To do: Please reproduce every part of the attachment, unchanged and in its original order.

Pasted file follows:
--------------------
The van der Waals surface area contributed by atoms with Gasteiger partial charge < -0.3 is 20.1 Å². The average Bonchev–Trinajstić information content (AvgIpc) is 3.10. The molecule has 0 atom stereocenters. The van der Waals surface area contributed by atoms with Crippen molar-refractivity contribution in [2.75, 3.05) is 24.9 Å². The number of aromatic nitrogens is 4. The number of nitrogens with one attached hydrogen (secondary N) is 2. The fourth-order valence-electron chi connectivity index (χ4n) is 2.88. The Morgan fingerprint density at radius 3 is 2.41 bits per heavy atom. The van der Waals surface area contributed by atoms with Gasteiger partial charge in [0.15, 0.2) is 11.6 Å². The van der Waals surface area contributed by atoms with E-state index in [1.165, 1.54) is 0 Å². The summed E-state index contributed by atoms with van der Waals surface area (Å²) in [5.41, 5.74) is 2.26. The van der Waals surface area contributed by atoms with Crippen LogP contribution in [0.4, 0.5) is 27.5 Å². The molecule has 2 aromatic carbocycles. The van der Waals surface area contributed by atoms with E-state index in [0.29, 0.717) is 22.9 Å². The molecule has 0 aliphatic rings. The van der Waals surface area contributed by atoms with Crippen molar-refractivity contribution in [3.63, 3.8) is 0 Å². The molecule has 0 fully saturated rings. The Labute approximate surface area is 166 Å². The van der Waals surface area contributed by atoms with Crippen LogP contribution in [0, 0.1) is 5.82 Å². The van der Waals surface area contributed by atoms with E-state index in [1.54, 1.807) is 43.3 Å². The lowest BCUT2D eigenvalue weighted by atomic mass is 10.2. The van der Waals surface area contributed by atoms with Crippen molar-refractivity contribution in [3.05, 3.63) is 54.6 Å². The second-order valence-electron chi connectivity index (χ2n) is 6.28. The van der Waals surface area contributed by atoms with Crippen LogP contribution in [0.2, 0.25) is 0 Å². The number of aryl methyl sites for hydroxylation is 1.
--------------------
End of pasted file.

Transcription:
The van der Waals surface area contributed by atoms with Gasteiger partial charge < -0.3 is 20.1 Å². The average Bonchev–Trinajstić information content (AvgIpc) is 3.10. The molecule has 0 atom stereocenters. The van der Waals surface area contributed by atoms with Crippen molar-refractivity contribution in [2.75, 3.05) is 24.9 Å². The number of aromatic nitrogens is 4. The number of nitrogens with one attached hydrogen (secondary N) is 2. The fourth-order valence-electron chi connectivity index (χ4n) is 2.88. The Morgan fingerprint density at radius 3 is 2.41 bits per heavy atom. The van der Waals surface area contributed by atoms with Gasteiger partial charge in [0.15, 0.2) is 11.6 Å². The van der Waals surface area contributed by atoms with E-state index in [1.165, 1.54) is 0 Å². The summed E-state index contributed by atoms with van der Waals surface area (Å²) in [5.41, 5.74) is 2.26. The van der Waals surface area contributed by atoms with Crippen LogP contribution in [0.4, 0.5) is 27.5 Å². The molecule has 2 aromatic carbocycles. The van der Waals surface area contributed by atoms with E-state index in [0.29, 0.717) is 22.9 Å². The molecule has 0 aliphatic rings. The van der Waals surface area contributed by atoms with Crippen molar-refractivity contribution in [3.63, 3.8) is 0 Å². The molecule has 0 fully saturated rings. The Labute approximate surface area is 166 Å². The van der Waals surface area contributed by atoms with Crippen LogP contribution in [0, 0.1) is 5.82 Å². The van der Waals surface area contributed by atoms with E-state index in [1.54, 1.807) is 43.3 Å². The lowest BCUT2D eigenvalue weighted by atomic mass is 10.2. The van der Waals surface area contributed by atoms with Crippen molar-refractivity contribution in [3.05, 3.63) is 54.6 Å². The second-order valence-electron chi connectivity index (χ2n) is 6.28. The van der Waals surface area contributed by atoms with Crippen LogP contribution in [0.2, 0.25) is 0 Å². The number of aryl methyl sites for hydroxylation is 1.